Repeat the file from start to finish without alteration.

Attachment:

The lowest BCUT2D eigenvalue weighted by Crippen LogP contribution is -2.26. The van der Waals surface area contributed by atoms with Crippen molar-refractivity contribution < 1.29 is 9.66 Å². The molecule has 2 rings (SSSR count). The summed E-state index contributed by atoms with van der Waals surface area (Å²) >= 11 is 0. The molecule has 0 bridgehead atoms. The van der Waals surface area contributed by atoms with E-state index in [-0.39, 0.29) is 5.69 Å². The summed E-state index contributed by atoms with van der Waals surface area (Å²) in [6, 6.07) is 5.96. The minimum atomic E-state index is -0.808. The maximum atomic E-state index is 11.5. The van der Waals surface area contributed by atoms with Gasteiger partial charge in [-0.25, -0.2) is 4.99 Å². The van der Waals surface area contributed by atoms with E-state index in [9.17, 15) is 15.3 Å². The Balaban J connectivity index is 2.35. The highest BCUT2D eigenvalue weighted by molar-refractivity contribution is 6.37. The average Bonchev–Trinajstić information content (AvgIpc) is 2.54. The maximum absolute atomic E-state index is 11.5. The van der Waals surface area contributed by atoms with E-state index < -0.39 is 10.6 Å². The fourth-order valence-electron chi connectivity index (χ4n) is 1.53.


The lowest BCUT2D eigenvalue weighted by Crippen LogP contribution is -2.26. The van der Waals surface area contributed by atoms with Crippen molar-refractivity contribution < 1.29 is 9.66 Å². The molecule has 2 rings (SSSR count). The summed E-state index contributed by atoms with van der Waals surface area (Å²) >= 11 is 0. The molecule has 0 bridgehead atoms. The van der Waals surface area contributed by atoms with E-state index in [-0.39, 0.29) is 5.69 Å². The summed E-state index contributed by atoms with van der Waals surface area (Å²) in [6, 6.07) is 5.96. The minimum atomic E-state index is -0.808. The maximum atomic E-state index is 11.5. The van der Waals surface area contributed by atoms with Gasteiger partial charge in [-0.25, -0.2) is 4.99 Å². The van der Waals surface area contributed by atoms with E-state index in [9.17, 15) is 15.3 Å². The Balaban J connectivity index is 2.35. The highest BCUT2D eigenvalue weighted by molar-refractivity contribution is 6.37. The average Bonchev–Trinajstić information content (AvgIpc) is 2.54. The maximum absolute atomic E-state index is 11.5. The van der Waals surface area contributed by atoms with E-state index < -0.39 is 10.6 Å². The fourth-order valence-electron chi connectivity index (χ4n) is 1.53.